As western democracies have been entangled in the web of their internal issues during the past decade, they have disengaged themselves from the greater global geopolitical dynamics whose repercussions keep returning to the West with a revenge.
We have had an exponential growth of polarization in the U.S in recent years which has been fueled by the media. This has created a vacuum of leadership that can unify the country on certain crucial issues. The polarization of values and ideas has also forced many new immigrants to choose a side in the unfolding social tragedy, which has further increased the polarization of America.


The United Kingdom currently suffers from similar problems of polarization after Brexit, the devaluation of its pound sterling, and the unresolved issue of Scottish independence.in addition, the NATO has not demonstrated a cohesive program on Europe-related geopolitical issues. In the long run, this lack of a concrete and cohesive policy will prove costly for western democracies.
However, it is indeed the European Union that is going through the worst period of polarization. This is mostly due to the EU’s lack of leadership in defining a proper foreign policy as well as its disorganized immigration policies. To these must be added the EU’s need to import energy supplies from countries that severely violate human rights, and the fact that the EU wants to export goods and services to those countries in order to shore up the Euro.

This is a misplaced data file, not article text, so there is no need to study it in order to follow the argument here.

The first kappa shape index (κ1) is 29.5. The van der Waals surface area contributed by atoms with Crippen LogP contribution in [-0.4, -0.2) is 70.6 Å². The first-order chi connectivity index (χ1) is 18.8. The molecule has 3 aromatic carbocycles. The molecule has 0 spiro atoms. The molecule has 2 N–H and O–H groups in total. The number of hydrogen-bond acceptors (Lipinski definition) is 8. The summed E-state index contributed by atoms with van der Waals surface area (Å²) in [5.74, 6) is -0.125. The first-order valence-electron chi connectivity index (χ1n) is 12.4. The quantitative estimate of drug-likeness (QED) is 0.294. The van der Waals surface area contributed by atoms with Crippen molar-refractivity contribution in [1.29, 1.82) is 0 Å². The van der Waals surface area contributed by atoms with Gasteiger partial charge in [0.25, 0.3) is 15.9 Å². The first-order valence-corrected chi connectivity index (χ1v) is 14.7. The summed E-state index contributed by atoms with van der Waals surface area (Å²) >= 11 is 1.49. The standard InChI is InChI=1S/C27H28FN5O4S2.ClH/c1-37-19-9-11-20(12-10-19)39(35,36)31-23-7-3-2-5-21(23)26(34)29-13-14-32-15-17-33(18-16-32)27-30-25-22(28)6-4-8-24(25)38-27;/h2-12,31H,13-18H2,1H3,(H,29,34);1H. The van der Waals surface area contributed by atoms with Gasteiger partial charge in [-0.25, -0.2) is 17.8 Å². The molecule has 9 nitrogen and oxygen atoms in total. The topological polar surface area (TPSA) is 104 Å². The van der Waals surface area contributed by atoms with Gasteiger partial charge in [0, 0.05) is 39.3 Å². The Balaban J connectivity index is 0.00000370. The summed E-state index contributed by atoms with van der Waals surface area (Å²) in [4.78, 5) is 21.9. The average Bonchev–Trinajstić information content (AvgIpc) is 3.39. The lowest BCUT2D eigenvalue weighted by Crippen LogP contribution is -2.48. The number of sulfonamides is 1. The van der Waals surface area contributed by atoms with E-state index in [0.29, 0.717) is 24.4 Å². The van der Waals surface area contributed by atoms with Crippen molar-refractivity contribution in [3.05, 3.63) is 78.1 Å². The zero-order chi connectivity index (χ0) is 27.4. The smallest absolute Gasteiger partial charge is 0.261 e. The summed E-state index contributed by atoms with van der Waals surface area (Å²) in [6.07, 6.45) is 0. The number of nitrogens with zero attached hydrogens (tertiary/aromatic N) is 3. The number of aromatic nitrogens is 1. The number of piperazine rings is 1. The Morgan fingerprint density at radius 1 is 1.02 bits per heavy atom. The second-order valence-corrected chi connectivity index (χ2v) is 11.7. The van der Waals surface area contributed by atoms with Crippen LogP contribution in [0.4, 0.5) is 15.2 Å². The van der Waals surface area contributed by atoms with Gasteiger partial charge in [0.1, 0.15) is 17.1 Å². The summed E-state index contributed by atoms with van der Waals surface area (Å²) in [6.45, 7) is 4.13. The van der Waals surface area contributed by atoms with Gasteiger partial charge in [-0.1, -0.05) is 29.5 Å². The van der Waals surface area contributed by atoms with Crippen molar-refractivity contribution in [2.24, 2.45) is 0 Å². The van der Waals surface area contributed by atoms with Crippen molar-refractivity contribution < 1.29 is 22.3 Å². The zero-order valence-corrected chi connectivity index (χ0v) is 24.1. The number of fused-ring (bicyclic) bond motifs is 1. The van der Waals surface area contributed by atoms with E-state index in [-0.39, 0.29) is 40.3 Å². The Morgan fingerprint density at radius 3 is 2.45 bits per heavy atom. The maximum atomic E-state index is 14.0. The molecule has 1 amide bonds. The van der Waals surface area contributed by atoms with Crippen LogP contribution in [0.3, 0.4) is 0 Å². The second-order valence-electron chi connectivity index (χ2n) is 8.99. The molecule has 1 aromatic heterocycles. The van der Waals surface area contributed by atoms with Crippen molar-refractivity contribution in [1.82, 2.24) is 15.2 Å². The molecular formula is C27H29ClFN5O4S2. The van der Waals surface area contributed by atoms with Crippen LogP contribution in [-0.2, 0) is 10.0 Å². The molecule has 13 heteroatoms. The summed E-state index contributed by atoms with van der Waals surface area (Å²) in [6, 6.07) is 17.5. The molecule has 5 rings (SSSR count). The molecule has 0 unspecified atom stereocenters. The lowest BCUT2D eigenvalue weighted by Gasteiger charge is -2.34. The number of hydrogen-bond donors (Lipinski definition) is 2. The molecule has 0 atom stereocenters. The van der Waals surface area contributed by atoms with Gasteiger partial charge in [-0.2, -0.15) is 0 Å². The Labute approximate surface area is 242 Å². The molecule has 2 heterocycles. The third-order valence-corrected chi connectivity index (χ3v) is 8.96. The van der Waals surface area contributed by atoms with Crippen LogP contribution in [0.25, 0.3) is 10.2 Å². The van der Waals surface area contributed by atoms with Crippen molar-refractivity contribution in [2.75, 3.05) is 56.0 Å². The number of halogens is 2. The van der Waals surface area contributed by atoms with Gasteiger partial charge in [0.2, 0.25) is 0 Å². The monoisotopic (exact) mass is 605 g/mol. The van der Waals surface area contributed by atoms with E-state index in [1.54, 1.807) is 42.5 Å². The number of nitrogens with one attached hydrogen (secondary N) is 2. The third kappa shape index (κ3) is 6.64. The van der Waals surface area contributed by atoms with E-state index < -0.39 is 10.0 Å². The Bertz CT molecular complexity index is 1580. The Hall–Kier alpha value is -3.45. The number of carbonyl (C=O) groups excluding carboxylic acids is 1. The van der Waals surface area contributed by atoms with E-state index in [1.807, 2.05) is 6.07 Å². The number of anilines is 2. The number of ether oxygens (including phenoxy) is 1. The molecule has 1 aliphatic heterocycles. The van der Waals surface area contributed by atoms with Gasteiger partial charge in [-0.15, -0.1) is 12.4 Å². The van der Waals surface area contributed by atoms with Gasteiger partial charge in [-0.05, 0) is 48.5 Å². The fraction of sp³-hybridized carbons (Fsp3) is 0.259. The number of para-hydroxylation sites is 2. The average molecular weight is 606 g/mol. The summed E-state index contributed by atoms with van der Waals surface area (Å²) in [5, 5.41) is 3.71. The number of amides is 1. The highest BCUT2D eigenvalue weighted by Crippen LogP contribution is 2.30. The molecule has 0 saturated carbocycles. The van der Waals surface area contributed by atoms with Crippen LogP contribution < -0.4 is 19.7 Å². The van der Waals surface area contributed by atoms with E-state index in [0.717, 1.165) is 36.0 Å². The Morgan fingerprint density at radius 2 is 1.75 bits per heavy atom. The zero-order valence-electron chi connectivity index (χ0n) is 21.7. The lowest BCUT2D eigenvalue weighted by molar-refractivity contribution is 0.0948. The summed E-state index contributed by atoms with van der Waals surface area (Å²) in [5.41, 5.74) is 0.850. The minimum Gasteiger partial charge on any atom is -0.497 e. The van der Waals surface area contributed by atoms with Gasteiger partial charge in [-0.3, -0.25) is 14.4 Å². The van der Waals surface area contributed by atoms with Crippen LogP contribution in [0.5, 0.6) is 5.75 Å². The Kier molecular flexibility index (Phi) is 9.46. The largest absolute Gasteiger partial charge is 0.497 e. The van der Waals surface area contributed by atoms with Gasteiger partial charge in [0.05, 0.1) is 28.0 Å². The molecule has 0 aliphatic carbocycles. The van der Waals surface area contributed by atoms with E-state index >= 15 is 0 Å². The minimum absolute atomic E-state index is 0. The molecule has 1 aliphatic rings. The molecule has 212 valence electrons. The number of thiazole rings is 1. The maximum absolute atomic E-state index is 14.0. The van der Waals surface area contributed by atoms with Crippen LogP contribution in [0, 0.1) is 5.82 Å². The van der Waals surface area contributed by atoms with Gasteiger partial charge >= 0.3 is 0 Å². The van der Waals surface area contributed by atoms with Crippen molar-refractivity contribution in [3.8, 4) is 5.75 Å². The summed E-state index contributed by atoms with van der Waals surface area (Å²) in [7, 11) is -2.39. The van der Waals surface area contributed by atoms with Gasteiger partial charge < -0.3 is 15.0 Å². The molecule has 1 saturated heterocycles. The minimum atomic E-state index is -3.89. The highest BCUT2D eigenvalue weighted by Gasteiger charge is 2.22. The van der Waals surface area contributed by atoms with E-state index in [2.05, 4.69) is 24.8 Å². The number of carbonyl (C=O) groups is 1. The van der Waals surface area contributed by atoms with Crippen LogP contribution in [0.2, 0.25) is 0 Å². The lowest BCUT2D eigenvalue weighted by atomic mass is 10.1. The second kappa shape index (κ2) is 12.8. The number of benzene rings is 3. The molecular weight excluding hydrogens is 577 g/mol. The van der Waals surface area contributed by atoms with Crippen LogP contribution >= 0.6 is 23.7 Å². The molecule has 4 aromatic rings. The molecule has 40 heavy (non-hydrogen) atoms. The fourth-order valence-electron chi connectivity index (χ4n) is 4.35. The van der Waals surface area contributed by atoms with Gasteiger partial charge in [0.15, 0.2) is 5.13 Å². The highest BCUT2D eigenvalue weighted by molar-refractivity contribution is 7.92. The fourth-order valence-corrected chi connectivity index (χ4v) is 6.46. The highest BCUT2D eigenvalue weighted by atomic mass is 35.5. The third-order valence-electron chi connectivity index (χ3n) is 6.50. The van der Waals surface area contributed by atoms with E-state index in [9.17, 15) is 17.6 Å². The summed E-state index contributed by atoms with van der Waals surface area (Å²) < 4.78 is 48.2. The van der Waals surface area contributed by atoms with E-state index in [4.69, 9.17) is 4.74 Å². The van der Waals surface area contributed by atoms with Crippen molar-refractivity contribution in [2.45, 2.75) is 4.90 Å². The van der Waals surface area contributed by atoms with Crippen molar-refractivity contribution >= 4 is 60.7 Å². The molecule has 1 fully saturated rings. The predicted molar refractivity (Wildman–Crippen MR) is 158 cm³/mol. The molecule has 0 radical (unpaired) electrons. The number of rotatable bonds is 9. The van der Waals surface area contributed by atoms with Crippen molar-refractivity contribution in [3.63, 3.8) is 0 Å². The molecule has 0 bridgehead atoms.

On the other hand, the enemies of democracy seem to have a clear mandate these days. For instance, Russia’s seizure of the Crimean Peninsula has given Putin almost total control of the Black Sea basin. In the Middle East and eastern Africa, the Iranian regime, by establishing footholds in Yemen and Somalia, will soon have control of the most important waterway, i.e. the Bab Al-Mandab Strait, which connects the West with the East. This is only in addition to the fact that the Iranian regime is already sitting at the mouth of the Strait of Hormuz in the Persian Gulf.
Next, if allowed to go unchecked, Assad will help Putin and the Iranian regime to monitor and possibly have partial control of the Eastern Mediterranean and the Suez Canal. Another example of a clear mandate is Iran and Russia’s providing resources for the dictatorial Venezuelan government so that it can maintain itself in the face of popular uprisings to overthrow it. With a hostile Cuba in the Gulf of Mexico and China involved in the Panama Canal, the Caribbean Sea will turn into a hot zone of contention against the US interests, and the US is likely to be nearly surrounded by potential enemies.
On the other side of the globe in the Far East, the two major partners of western democracies, namely South Korea and Japan, are under heavy pressure from the North Korean regime which is a proxy of China and Russia and a friend of the Iranian mullahs. This imposes large defense expenditures on the economies of both countries and their western allies to protect the Sea of Japan and Southeast Asia from a combined effort of Chines-Russian-North Korean encroachment.
Given all this, western democracies need to put aside their minor differences and unite if they want to preserve their freedoms and democratic values. And preserving democracy will not be possible by simply maintaining it at home. It must also be exported to the less fortunate parts of the world. As political theorist and analyst Reza Parchizadeh once said, “democracy is maintained at home when security is protected overseas.”

By Javid Javan, Ph.D. Former Associate Dean at National University

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